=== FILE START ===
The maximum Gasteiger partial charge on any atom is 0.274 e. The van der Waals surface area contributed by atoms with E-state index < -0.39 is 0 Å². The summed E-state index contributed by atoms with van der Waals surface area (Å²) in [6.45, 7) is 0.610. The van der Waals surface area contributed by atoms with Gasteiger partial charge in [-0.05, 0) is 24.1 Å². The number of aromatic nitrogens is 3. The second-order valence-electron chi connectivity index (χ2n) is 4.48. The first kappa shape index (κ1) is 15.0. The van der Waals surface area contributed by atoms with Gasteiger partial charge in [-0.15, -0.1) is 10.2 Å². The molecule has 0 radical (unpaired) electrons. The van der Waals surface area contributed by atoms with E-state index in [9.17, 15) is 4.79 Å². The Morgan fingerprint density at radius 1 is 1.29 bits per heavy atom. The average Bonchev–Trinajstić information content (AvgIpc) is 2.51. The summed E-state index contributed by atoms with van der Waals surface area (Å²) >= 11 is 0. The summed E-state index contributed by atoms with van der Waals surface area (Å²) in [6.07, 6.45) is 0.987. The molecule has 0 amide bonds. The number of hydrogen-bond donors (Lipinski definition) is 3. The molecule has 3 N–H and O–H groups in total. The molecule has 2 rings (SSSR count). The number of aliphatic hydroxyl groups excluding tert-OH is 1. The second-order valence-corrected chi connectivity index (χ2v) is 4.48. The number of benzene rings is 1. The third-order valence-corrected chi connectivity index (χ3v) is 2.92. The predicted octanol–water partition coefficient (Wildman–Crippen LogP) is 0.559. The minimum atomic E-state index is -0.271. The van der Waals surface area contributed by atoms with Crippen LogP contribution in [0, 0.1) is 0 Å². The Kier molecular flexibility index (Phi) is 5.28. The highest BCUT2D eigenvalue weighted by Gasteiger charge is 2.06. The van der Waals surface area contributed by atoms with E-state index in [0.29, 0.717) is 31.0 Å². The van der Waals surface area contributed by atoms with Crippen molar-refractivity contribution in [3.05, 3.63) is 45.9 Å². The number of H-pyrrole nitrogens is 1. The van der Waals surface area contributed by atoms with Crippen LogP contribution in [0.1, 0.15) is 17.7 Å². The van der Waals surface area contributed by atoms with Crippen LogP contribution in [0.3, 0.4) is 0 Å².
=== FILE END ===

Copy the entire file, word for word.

The maximum Gasteiger partial charge on any atom is 0.274 e. The van der Waals surface area contributed by atoms with E-state index < -0.39 is 0 Å². The summed E-state index contributed by atoms with van der Waals surface area (Å²) in [6.45, 7) is 0.610. The van der Waals surface area contributed by atoms with Gasteiger partial charge in [-0.05, 0) is 24.1 Å². The number of aromatic nitrogens is 3. The second-order valence-electron chi connectivity index (χ2n) is 4.48. The first kappa shape index (κ1) is 15.0. The van der Waals surface area contributed by atoms with Gasteiger partial charge in [-0.15, -0.1) is 10.2 Å². The molecule has 0 radical (unpaired) electrons. The van der Waals surface area contributed by atoms with E-state index in [9.17, 15) is 4.79 Å². The Morgan fingerprint density at radius 1 is 1.29 bits per heavy atom. The average Bonchev–Trinajstić information content (AvgIpc) is 2.51. The summed E-state index contributed by atoms with van der Waals surface area (Å²) >= 11 is 0. The summed E-state index contributed by atoms with van der Waals surface area (Å²) in [6.07, 6.45) is 0.987. The molecule has 0 amide bonds. The number of hydrogen-bond donors (Lipinski definition) is 3. The molecule has 3 N–H and O–H groups in total. The molecule has 2 rings (SSSR count). The number of aliphatic hydroxyl groups excluding tert-OH is 1. The second-order valence-corrected chi connectivity index (χ2v) is 4.48. The number of benzene rings is 1. The third-order valence-corrected chi connectivity index (χ3v) is 2.92. The predicted octanol–water partition coefficient (Wildman–Crippen LogP) is 0.559. The minimum atomic E-state index is -0.271. The van der Waals surface area contributed by atoms with Crippen LogP contribution in [0, 0.1) is 0 Å². The Kier molecular flexibility index (Phi) is 5.28. The highest BCUT2D eigenvalue weighted by Gasteiger charge is 2.06. The van der Waals surface area contributed by atoms with E-state index in [0.29, 0.717) is 31.0 Å². The van der Waals surface area contributed by atoms with Crippen molar-refractivity contribution in [3.05, 3.63) is 45.9 Å². The number of H-pyrrole nitrogens is 1. The van der Waals surface area contributed by atoms with Crippen LogP contribution in [0.1, 0.15) is 17.7 Å². The van der Waals surface area contributed by atoms with Crippen LogP contribution in [0.3, 0.4) is 0 Å².